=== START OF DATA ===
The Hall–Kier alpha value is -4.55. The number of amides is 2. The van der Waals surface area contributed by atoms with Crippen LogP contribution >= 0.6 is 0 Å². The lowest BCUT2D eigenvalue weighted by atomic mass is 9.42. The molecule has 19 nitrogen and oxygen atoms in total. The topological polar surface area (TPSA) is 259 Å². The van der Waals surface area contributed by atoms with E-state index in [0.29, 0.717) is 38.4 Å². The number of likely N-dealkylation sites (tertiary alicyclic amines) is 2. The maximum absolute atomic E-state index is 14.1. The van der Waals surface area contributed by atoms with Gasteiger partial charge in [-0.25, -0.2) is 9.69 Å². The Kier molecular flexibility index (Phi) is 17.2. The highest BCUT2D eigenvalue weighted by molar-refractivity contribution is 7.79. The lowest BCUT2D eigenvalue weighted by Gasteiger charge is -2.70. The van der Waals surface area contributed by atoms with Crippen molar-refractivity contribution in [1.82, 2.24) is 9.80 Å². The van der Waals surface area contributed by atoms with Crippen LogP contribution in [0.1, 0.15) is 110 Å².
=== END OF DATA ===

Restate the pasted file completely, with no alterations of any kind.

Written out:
The Hall–Kier alpha value is -4.55. The number of amides is 2. The van der Waals surface area contributed by atoms with Crippen LogP contribution >= 0.6 is 0 Å². The lowest BCUT2D eigenvalue weighted by atomic mass is 9.42. The molecule has 19 nitrogen and oxygen atoms in total. The topological polar surface area (TPSA) is 259 Å². The van der Waals surface area contributed by atoms with E-state index in [0.29, 0.717) is 38.4 Å². The number of likely N-dealkylation sites (tertiary alicyclic amines) is 2. The maximum absolute atomic E-state index is 14.1. The van der Waals surface area contributed by atoms with Gasteiger partial charge in [-0.25, -0.2) is 9.69 Å². The Kier molecular flexibility index (Phi) is 17.2. The highest BCUT2D eigenvalue weighted by molar-refractivity contribution is 7.79. The lowest BCUT2D eigenvalue weighted by Gasteiger charge is -2.70. The van der Waals surface area contributed by atoms with Crippen molar-refractivity contribution in [1.82, 2.24) is 9.80 Å². The van der Waals surface area contributed by atoms with Crippen LogP contribution in [0.1, 0.15) is 110 Å².